Any force developed at the macroscopic scale can induce dramatic changes at the molecular scale, even breaking covalent bonds. Indeed, mechanical force is a formidable source of energy that, with its ability to distort, bend and stretch chemical bonds, is unique in its ability to promote reaction pathways that are otherwise inaccessible to traditional methods of activation. A precise control of this force can be achieved when the chemical entity that is the subject of the mechanical force (a “mechanophore”) is embedded within a polymeric backbone.[2-5] Pulling both ends of a macromolecule apart creates highly directional strain with its highest intensity in the middle of the chain in a way reminiscent to a tug-of-war. The activation can be performed in solution, with the help of ultrasounds, or in the solid state, by simple stretching.
Mechanical bonds have always fascinated chemists because of their intriguing nature and an undeniable aesthetic appeal. Since the first synthesis of a catenane in 1960, mechanical bonds have been used in a variety of contexts and their dynamic properties have been exploited to build molecular machines and new materials. The ability of their subcomponents to undergo large amplitude displacement, such as macrocycle shuttling in a rotaxane, make them ideal structures for mechanical coupling. We are currently investigating the rich array of mechanochemical behaviours displayed by catenanes and rotaxanes.[3-5] We have recently demonstrated that the activity of a mechanophore is altered when a rotaxane is used as a force actuator, that rotaxanes under tension act as a lever that accelerate the dissociation of interlocked covalent bonds, and that catenanes can act as mechanical protecting groups.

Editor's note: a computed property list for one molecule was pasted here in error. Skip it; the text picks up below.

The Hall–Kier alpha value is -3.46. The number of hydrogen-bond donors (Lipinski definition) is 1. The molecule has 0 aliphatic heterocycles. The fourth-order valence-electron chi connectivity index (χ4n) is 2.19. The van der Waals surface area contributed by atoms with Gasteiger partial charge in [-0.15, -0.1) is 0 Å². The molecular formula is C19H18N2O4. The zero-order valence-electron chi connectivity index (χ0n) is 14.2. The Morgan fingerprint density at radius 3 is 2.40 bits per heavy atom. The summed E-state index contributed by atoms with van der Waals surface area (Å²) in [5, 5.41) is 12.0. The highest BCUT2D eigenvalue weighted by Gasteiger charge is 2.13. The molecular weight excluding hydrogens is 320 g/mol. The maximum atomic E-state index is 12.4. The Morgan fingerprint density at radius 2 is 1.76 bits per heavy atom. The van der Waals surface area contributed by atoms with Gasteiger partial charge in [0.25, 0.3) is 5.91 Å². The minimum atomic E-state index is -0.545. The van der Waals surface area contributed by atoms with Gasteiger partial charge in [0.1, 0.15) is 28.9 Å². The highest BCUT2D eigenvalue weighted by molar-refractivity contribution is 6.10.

In this project you will use interlocked architectures (catenane/rotaxane) to promote unusual mechanochemical transformations and processes. You will investigate their activation both in solution, using ultrasounds, and in the solid-state by mechanical stretching, and explore their properties. This project could lead to the development of self-healing materials and to the creation of chemical systems able to perform complex synthetic tasks.
You will be trained in synthetic organic, polymer, and supramolecular chemistry.
Academic background of candidates
Applicants are expected to hold, or about to obtain, a minimum upper second class Master degree (or equivalent) in in Chemistry. An experience in synthetic organic chemistry, synthetic polymer chemistry or supramolecular chemistry is desirable.
Contact for further Information
For more information on the group visit: www.deboresearchgroup.com
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For informal inquiries please contact Dr Guillaume De Bo at email@example.com (including a CV).